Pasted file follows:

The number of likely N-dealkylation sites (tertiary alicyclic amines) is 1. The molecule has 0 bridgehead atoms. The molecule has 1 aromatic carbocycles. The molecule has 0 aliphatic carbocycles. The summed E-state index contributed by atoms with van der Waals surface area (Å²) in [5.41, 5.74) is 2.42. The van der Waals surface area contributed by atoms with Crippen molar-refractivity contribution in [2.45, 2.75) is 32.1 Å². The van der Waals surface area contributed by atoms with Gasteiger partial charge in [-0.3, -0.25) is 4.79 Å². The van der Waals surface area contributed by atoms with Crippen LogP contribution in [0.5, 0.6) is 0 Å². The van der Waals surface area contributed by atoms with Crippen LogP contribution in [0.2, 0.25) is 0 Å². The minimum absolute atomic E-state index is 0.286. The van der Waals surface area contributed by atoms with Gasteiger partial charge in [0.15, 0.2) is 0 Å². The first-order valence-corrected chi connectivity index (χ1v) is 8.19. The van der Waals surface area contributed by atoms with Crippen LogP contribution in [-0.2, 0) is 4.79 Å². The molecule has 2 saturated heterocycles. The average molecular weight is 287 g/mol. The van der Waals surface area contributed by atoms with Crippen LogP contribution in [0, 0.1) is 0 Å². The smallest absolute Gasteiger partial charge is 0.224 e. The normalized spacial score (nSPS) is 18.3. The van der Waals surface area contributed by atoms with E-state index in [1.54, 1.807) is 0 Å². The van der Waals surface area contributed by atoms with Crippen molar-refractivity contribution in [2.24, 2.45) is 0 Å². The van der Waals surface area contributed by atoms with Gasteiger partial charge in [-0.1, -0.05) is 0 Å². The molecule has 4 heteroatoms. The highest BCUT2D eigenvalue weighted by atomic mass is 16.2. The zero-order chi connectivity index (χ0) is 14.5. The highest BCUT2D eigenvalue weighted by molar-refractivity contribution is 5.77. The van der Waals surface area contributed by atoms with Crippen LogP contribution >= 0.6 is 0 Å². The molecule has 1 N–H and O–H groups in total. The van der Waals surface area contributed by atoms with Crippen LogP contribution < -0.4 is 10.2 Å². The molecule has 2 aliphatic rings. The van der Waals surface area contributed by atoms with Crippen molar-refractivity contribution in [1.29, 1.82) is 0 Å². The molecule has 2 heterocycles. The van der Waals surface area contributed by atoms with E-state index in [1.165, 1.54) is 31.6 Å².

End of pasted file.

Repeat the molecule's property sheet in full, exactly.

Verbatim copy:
The number of likely N-dealkylation sites (tertiary alicyclic amines) is 1. The molecule has 0 bridgehead atoms. The molecule has 1 aromatic carbocycles. The molecule has 0 aliphatic carbocycles. The summed E-state index contributed by atoms with van der Waals surface area (Å²) in [5.41, 5.74) is 2.42. The van der Waals surface area contributed by atoms with Crippen molar-refractivity contribution in [2.45, 2.75) is 32.1 Å². The van der Waals surface area contributed by atoms with Gasteiger partial charge in [-0.3, -0.25) is 4.79 Å². The van der Waals surface area contributed by atoms with Crippen LogP contribution in [0.5, 0.6) is 0 Å². The van der Waals surface area contributed by atoms with Crippen LogP contribution in [0.2, 0.25) is 0 Å². The minimum absolute atomic E-state index is 0.286. The van der Waals surface area contributed by atoms with Gasteiger partial charge in [0.15, 0.2) is 0 Å². The first-order valence-corrected chi connectivity index (χ1v) is 8.19. The van der Waals surface area contributed by atoms with Crippen LogP contribution in [-0.2, 0) is 4.79 Å². The molecule has 2 saturated heterocycles. The average molecular weight is 287 g/mol. The van der Waals surface area contributed by atoms with Crippen LogP contribution in [0, 0.1) is 0 Å². The smallest absolute Gasteiger partial charge is 0.224 e. The normalized spacial score (nSPS) is 18.3. The van der Waals surface area contributed by atoms with E-state index in [1.54, 1.807) is 0 Å². The van der Waals surface area contributed by atoms with Crippen molar-refractivity contribution in [2.24, 2.45) is 0 Å². The van der Waals surface area contributed by atoms with Gasteiger partial charge in [-0.1, -0.05) is 0 Å². The molecule has 4 heteroatoms. The highest BCUT2D eigenvalue weighted by atomic mass is 16.2. The zero-order chi connectivity index (χ0) is 14.5. The highest BCUT2D eigenvalue weighted by molar-refractivity contribution is 5.77. The van der Waals surface area contributed by atoms with Crippen LogP contribution >= 0.6 is 0 Å². The molecule has 1 N–H and O–H groups in total. The van der Waals surface area contributed by atoms with Crippen LogP contribution < -0.4 is 10.2 Å². The molecule has 2 aliphatic rings. The van der Waals surface area contributed by atoms with Crippen molar-refractivity contribution in [1.29, 1.82) is 0 Å². The molecule has 2 heterocycles. The van der Waals surface area contributed by atoms with E-state index in [1.165, 1.54) is 31.6 Å².